Naked photo sentence was fair, says Eleanor Hawkins' father
ELEANOR Hawkins, the 23-year-old from Derby in England who was arrested for being photographed topless on a Malaysian mountain, has been freed by a judge in Kota Kinabalu.
The judge sentenced Ms Hawkins and three others - Canadian siblings Lindsey and Danielle Peterson, and Dutchman Dylan Snel - to three days in prison. But given that they had already been held since Tuesday afternoon, they were freed on Friday night.
They were also ordered to pay a fine of 5,000 Malaysian ringgits (£858). Their lawyer paid the fine and the backpackers will be deported.
Lawyer Ronny Cham said her release documentation was being arranged but the earliest flight back to the UK is 6am (local time) on Saturday.
Ms Hawkins had previously appeared before the judge on Wednesday morning, wearing a purple prison jumpsuit.
On Friday, dressed in jeans and a sweatshirt, she covered her face as she entered the packed courtroom to hear their lawyer say that the four were prepared to make a public apology and pay a fine, leaving the country immediately, in return for avoiding prison. They could have faced three months in prison for obscenity.
Her father Timothy said the sentence given to his daughter was "appropriate" and "fair" and confirmed the family were now waiting to be told when she would be coming home.
Mr Hawkins said he was concerned over videos that seemed to shoe her being "treated pretty badly" as she was escourted in and out of court.
The trouble began on May 30, when Ms Hawkins joined nine others to climb Mt Kinabalu, a mountain sacred to the local Dasun people, in the north of the island of Borneo. On reaching the summit the group removed their clothes for a photograph, which was published on social media - to the anger of many Malaysians.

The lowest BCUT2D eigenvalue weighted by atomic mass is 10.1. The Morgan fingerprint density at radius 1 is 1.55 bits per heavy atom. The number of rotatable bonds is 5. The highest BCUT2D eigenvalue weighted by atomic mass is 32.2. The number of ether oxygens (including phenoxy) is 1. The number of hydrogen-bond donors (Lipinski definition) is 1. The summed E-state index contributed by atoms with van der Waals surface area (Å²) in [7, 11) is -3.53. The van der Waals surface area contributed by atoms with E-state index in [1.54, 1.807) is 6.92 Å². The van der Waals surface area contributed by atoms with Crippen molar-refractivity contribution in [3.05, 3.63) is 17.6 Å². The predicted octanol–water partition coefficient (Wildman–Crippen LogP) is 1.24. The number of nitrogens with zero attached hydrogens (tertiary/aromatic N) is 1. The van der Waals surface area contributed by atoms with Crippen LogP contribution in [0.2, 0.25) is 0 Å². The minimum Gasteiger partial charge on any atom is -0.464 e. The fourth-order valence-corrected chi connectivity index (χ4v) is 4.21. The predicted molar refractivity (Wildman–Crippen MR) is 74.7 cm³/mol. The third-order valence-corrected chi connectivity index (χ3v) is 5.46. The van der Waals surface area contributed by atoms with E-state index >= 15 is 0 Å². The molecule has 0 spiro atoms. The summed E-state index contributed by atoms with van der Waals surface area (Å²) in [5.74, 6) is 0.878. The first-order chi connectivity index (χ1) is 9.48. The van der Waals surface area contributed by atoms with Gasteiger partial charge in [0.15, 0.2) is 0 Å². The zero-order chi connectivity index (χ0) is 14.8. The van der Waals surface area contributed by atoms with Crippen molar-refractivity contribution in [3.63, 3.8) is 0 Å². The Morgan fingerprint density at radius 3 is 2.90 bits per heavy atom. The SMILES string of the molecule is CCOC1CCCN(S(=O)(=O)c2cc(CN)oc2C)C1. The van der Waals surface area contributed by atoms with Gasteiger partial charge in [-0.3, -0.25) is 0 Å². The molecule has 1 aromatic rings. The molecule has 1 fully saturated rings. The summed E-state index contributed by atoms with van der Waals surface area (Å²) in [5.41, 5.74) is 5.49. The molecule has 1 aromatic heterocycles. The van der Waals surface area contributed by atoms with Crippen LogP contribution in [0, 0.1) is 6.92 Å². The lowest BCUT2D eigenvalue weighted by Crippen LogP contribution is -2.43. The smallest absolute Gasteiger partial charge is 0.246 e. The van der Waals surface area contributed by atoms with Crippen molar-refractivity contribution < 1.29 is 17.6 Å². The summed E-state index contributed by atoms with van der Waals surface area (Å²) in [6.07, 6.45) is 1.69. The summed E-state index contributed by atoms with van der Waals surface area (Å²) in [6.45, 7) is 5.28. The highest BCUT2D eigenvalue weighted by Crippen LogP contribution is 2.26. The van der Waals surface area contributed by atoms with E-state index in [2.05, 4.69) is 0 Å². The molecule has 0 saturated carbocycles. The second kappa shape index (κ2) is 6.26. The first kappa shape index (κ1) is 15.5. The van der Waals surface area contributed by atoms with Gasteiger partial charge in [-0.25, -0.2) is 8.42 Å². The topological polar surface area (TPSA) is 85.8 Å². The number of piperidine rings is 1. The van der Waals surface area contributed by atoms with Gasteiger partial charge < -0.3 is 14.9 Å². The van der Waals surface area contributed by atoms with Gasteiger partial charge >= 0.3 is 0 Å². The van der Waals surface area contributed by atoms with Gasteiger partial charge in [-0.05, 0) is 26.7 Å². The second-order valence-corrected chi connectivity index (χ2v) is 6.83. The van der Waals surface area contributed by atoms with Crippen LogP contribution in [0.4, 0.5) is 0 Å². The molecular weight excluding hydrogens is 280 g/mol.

A June 5 earthquake which killed 18 was even said by local politicians as a sign that the mountain was angry at their behaviour. Ms Hawkins, with a masters in aeronautical engineering, had been travelling solo around south east Asia since January, visiting Thailand, Cambodia, Laos and Vietnam.
She had intended to continue to Singapore and Hong Kong, but on Friday evening it was not clear whether she would resume her travels or return home to Draycott.
A spokesman for the Foreign and Commonwealth Office said: "We remain in contact with Ms Hawkins and her family following this morning's court appearance, and will continue to provide consular assistance."
On Thursday her father said his daughter was sorry for any offence caused by her actions.
He said: "She knows what she did was stupid and disrespectful and is very sorry for the offence that she has caused the Malaysian people.